• The majority of fair housing complaints involve disability and familial status; continue funding the Fair Housing Project, outreach to landlords and property management companies
  • Public transit is largely limited to higher density areas, and does not accommodate second or third shift workers; collaborate with VTrans and public transportation providers, continue the “Go Vermont” program

Please read the full report for a complete list and detailed explanation of the impediments and the recommended actions!


Life in the ‘dead zone’: Homeowners near airport watch neighborhood disappear

Posted June 28, 2012

Gary Shepard at 1 Patrick St., his home near the Burlington International Airport in South Burlington.

John Briggs, Free Press Staff Writer: June 25, 2012

The Burlington Airport’s neighborhood, sound buffeted, is going away, piece by piece, like a landscape-shifting Stephen King novel or like Detroit, changing the daily landscape for those who remain. The noise from the airport is too loud for residential life according to Federal Aviation Administration guidelines, and the houses are being bought by the airport and torn down.

It is still a pleasant neighborhood with tall trees and deep, well-tended lawns. Many houses have flower gardens. Airport Parkway has become a throughway from South Burlington to Colchester — one woman who lives there says backing from her steep driveway is often an adventure. The side streets, Dumont Avenue, Patrick and Maryland streets, North Henry Court are still a testament to the post-war housing boom that gave cash-pressed families a respectable address and neighborhood to call home.

Now, it is a neighborhood marked by empty lots and dozens of houses marked with quarantine-like yellow signs, South Burlington’s zoning permit to “demolish a single family home.” The signs don’t explain why.

In conversation — and virtually everyone wants to talk about what’s happening — themes emerge: nostalgia for what was, irritation at the airport’s lack of communication with people in the sound zone and a feeling that forces greater than a single homeowner have decided the neighborhood is of less value than an expanding airport. Often, conversations about the change are tinged with sadness that once familiar sounds and a neighborhood pulse are becoming past tense.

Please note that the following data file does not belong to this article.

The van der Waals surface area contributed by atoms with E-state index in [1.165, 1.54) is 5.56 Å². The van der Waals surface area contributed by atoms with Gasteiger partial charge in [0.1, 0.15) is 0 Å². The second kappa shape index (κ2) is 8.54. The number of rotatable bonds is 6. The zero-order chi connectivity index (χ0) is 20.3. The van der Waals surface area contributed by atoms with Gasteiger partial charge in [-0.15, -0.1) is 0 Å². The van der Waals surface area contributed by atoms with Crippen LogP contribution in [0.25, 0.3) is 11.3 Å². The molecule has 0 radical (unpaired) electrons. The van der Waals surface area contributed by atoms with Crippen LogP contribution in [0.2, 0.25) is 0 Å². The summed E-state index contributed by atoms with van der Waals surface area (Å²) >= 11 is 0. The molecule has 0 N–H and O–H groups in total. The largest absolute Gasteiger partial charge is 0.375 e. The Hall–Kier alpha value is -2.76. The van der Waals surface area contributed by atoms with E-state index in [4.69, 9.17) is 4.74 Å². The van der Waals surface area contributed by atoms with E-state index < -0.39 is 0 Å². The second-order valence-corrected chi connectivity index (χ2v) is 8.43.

“I’d like to keep my neighborhood,” said Beverly Darling, who lives on Maryland Street, “but it’s too late now.”

“Now, it’s going goodbye. It’s going to happen,” said her neighbor across the street, Tricia Phillips, who observed that her family’s dog and another dog two houses down give some protection against burglars entering the empty house next door ..


Link to Full Burlington Free Press Article

PDF of Full Burlington Free Press Article



Tight rental market, little hope for housing among Vermont’s poorest


Posted By Andrew Nemethy On June 27, 2012 @ 11:26 pm


Aside from a mooring slip in Burlington or a season’s pass to the Red Sox, what’s one of the hardest things to get in Vermont?

It’s a Section 8 Housing Choice voucher that comes with a waiting list as long as five or six years.

If you’ve never heard of Section 8, consider yourself lucky. It means you likely own your own home or earn enough to pay for a rental (or have found others to share rental costs and make an apartment affordable).

Section 8 Housing Choice is federal lingo for a Housing and Urban Development (HUD) program that assists very low-income families, the elderly, and the disabled to find housing in the private market. Using the voucher, renters can find a modest, safe apartment from private landlords and generally pay no more than 30 percent of their household income, as long as the units meet certain HUD standards. (There is also a smaller, separate Section 8 project-based program that provides vouchers at specific housing projects).

In short, Section 8 covers the gap between what families can afford to pay and HUD’s estimate of Fair Market Value rent. Think of it as HUD’s free-market way to provide housing for those who desperately need it while putting money into the hands of local landlords whose buildings support local property taxes. It’s a successful program, except for one thing: With every passing year, it’s falling further behind in meeting housing needs, in Vermont as well as nationwide …